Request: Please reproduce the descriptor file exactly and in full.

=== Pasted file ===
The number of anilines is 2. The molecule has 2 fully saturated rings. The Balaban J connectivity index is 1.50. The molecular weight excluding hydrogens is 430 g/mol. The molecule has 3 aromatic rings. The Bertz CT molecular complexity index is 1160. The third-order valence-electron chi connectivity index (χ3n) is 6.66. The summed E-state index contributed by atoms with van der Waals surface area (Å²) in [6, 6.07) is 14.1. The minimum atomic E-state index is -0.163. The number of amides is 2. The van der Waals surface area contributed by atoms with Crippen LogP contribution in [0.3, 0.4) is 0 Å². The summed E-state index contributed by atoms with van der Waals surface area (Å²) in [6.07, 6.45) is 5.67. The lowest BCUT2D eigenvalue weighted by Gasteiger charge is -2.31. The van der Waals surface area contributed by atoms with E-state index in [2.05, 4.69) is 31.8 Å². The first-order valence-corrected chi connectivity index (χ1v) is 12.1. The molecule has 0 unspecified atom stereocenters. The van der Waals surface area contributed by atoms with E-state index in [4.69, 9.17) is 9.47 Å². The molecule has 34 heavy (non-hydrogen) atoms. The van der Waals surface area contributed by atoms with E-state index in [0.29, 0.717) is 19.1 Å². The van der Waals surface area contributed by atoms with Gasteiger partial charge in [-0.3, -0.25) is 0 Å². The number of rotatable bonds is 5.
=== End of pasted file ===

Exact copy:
The number of anilines is 2. The molecule has 2 fully saturated rings. The Balaban J connectivity index is 1.50. The molecular weight excluding hydrogens is 430 g/mol. The molecule has 3 aromatic rings. The Bertz CT molecular complexity index is 1160. The third-order valence-electron chi connectivity index (χ3n) is 6.66. The summed E-state index contributed by atoms with van der Waals surface area (Å²) in [6, 6.07) is 14.1. The minimum atomic E-state index is -0.163. The number of amides is 2. The van der Waals surface area contributed by atoms with Crippen LogP contribution in [0.3, 0.4) is 0 Å². The summed E-state index contributed by atoms with van der Waals surface area (Å²) in [6.07, 6.45) is 5.67. The lowest BCUT2D eigenvalue weighted by Gasteiger charge is -2.31. The van der Waals surface area contributed by atoms with E-state index in [2.05, 4.69) is 31.8 Å². The first-order valence-corrected chi connectivity index (χ1v) is 12.1. The molecule has 0 unspecified atom stereocenters. The van der Waals surface area contributed by atoms with E-state index in [4.69, 9.17) is 9.47 Å². The molecule has 34 heavy (non-hydrogen) atoms. The van der Waals surface area contributed by atoms with E-state index in [0.29, 0.717) is 19.1 Å². The van der Waals surface area contributed by atoms with Gasteiger partial charge in [-0.3, -0.25) is 0 Å². The number of rotatable bonds is 5.